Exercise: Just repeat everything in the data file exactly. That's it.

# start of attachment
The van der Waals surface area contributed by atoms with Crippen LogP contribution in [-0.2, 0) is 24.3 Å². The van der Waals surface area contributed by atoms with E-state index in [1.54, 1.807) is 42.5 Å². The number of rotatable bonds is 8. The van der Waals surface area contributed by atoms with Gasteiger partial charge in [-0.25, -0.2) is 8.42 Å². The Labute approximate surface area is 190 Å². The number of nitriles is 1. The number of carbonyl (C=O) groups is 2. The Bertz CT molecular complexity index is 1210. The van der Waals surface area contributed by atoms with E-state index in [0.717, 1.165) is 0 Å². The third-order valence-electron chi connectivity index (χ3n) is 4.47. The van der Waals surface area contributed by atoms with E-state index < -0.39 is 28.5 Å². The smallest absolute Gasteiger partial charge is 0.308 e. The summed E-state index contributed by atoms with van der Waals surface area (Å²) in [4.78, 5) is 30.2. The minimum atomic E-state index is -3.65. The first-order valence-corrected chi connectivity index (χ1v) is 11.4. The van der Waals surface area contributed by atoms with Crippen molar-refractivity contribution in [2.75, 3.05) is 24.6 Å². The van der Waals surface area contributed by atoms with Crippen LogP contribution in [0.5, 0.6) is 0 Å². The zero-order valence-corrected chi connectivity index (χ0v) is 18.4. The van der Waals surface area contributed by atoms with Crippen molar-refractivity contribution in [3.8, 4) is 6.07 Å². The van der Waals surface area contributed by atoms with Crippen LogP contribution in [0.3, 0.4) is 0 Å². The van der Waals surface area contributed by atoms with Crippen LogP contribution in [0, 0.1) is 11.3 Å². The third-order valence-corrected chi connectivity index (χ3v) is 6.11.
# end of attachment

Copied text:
The van der Waals surface area contributed by atoms with Crippen LogP contribution in [-0.2, 0) is 24.3 Å². The van der Waals surface area contributed by atoms with E-state index in [1.54, 1.807) is 42.5 Å². The number of rotatable bonds is 8. The van der Waals surface area contributed by atoms with Gasteiger partial charge in [-0.25, -0.2) is 8.42 Å². The Labute approximate surface area is 190 Å². The number of nitriles is 1. The number of carbonyl (C=O) groups is 2. The Bertz CT molecular complexity index is 1210. The van der Waals surface area contributed by atoms with E-state index in [0.717, 1.165) is 0 Å². The third-order valence-electron chi connectivity index (χ3n) is 4.47. The van der Waals surface area contributed by atoms with E-state index < -0.39 is 28.5 Å². The smallest absolute Gasteiger partial charge is 0.308 e. The summed E-state index contributed by atoms with van der Waals surface area (Å²) in [4.78, 5) is 30.2. The minimum atomic E-state index is -3.65. The first-order valence-corrected chi connectivity index (χ1v) is 11.4. The van der Waals surface area contributed by atoms with Crippen molar-refractivity contribution in [2.75, 3.05) is 24.6 Å². The van der Waals surface area contributed by atoms with Crippen LogP contribution in [0.5, 0.6) is 0 Å². The zero-order valence-corrected chi connectivity index (χ0v) is 18.4. The van der Waals surface area contributed by atoms with Crippen molar-refractivity contribution in [3.8, 4) is 6.07 Å². The van der Waals surface area contributed by atoms with Crippen LogP contribution in [0.3, 0.4) is 0 Å². The van der Waals surface area contributed by atoms with Crippen LogP contribution in [0, 0.1) is 11.3 Å². The third-order valence-corrected chi connectivity index (χ3v) is 6.11.